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Here Are the Challenges New DWS CEO Will Face Amid Greenwashing Allegations
Experts say that the hurdles facing Deutsche Bank vet Stefan Hoops are significant.
Stefan Hoops, who will become the new CEO of DWS, has a big job ahead of him to stabilize Deutsche Bank’s asset management division and reassure clients after allegations of greenwashing by U.S. and German authorities. Hoops, most recently Deutsche Bank’s head of corporate banking, succeeds Asoka Woehrmann, who DWS announced on June 1 would step down.
Hoops’s rise to CEO follows high-profile searches of Deutsche Bank and DWS offices by German authorities looking into disclosures around funds that claim they use environmental, social and governance factors in their investment process. The raids come on the heels of probes by the U.S. Securities and Exchange Commission and Justice Department into allegations of greenwashing — overstating its sustainable investing efforts.
DWS’s first focus should be on clients, said Jonathan Doolan, managing partner at asset management consulting firm Indefi. The first thing any new executive in this position should do is go on a listening tour, speaking to consultants and clients, and give them confidence about the direction of the business. The impulse, Doolan noted, is often to focus only internally after an event like this. But getting out a narrative that the portfolios are performing as they should keeps clients happy — which means they’ll stay on with the firm.
The current market environment will make that more difficult.
“This is not an easy year for a CEO to begin with,” Doolan said. “Virtually every asset class you’re operating in is down. This is a particularly challenging opportunity to know your positioning and get out in front of the market.”
Hoops will also face the challenge of coming from a different business. Taking on an asset management leadership role after spending years in corporate banking will require Hoops to shift his thinking, industry experts told Institutional Investor. This is even more true following allegations of wrongdoing at the firm. Corporate banking can be more transactional, while the success of asset management and investing unfolds over many years — at least in the best scenarios.
“One of the pitfalls is that there is impatience,” added Doolan. “If you think about asset management, virtually all active management is supposed to outperform over a full market cycle. To be able to run these businesses, you have to have a much longer-term view.”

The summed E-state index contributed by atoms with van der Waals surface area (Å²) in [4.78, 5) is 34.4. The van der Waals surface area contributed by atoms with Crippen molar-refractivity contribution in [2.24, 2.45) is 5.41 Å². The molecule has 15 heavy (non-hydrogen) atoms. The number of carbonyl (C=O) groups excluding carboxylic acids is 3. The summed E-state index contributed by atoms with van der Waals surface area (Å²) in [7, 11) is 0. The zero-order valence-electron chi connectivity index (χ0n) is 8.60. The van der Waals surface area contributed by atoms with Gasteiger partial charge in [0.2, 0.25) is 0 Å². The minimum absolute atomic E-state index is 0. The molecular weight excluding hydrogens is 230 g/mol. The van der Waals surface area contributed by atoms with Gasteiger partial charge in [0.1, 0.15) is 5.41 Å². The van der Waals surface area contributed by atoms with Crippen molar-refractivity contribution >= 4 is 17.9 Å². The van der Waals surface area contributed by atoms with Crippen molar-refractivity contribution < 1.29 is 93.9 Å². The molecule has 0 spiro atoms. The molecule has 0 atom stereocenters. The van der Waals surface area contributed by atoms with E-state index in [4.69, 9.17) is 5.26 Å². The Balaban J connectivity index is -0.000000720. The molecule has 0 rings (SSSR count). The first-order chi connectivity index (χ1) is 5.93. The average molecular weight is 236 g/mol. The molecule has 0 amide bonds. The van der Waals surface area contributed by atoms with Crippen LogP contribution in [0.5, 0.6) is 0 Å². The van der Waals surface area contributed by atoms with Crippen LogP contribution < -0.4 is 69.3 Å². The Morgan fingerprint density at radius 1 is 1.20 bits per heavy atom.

Hoops has years of experience at Deutsche Bank, starting in fixed income sales in 2003. He departed in 2006 for a fixed-income role at Lehman Brothers before returning to Deutsche Bank a year later. He has since held multiple roles, most recently serving as head of the corporate bank for three years.
“Corporate banking is all he’s been thinking about for the past few years,” recruiter Charles Skorina said. “All of a sudden he’s going to switch gears. I think it was an expedient promotion.”
Described as tough and decisive, Hoops wrote in a LinkedIn post that he is taking on his new role with “due humility.” He added: “At the same time, I also take it on with confidence. We have a great brand, the right business model, and an exceptionally strong team in place.”
Shuffling a corporate banker into an asset management role is not an uncommon move in Europe, according to Doolan. “When you look at a lot of European firms outside the U.K., the top three or four asset managers in every country are owned by either a bank or an insurer,” Doolan said. “There is a history of banks and insurers plopping people into senior leadership positions, thinking that people can fix and change things.”
But that doesn’t mean the move has always been effective. Asset management and corporate or investment banking are inherently different businesses, and without recognizing that going in, a new leader could struggle at first, Doolan said.
For one thing, the risk profile is different. Following the Global Financial Crisis, corporate banks began de-risking, shifting their business focus as regulators prevented them or made it more difficult to engage in many activities, including making risky loans. But asset managers get paid for analyzing and then taking on certain risks.
Asset management also is a people-driven business that relies on relationship management skills.
“Another pitfall is there’s a perspective that while asset management has long been an art, it could be more of a science, so why don’t we use technology to replace people,” Doolan added, noting that this is the opposite of what a firm should focus on. Instead, it should try to keep its best staffers.
Skorina highlighted the steady stream of departures at Deutsche Bank over the past few years. “They have constant turnover,” he said.
It’s likely that Hoops’s new role will focus on growth through acquisitions, particularly in the Asia Pacific region. “The bank made some interesting and strategic investments in China, which were growing,” said a source familiar with the firm. “In Latin America, the bank has an excellent reputation.”
During DWS’s late April earnings call, Woehrmann told analysts that the Asia Pacific region is specifically a focus for M&A. “It’s important to broaden your distribution platforms. That is also what we are looking for in Asia, and these are the two key priorities,” he said.
“I'm surprised that they haven’t sold off some of the U.S. businesses to focus more on Europe and emerging markets,” the source added. “That was always something they wanted to do.”
Although DWS didn’t respond to II’s request for comment, Woehrmann said in a statement after the raids in Frankfurt, “…the allegations made against DWS and myself in past months have become a burden for the company, as well as for my family and me. In order to protect the institution and those closest to me, I would like to clear the way for a fresh start.”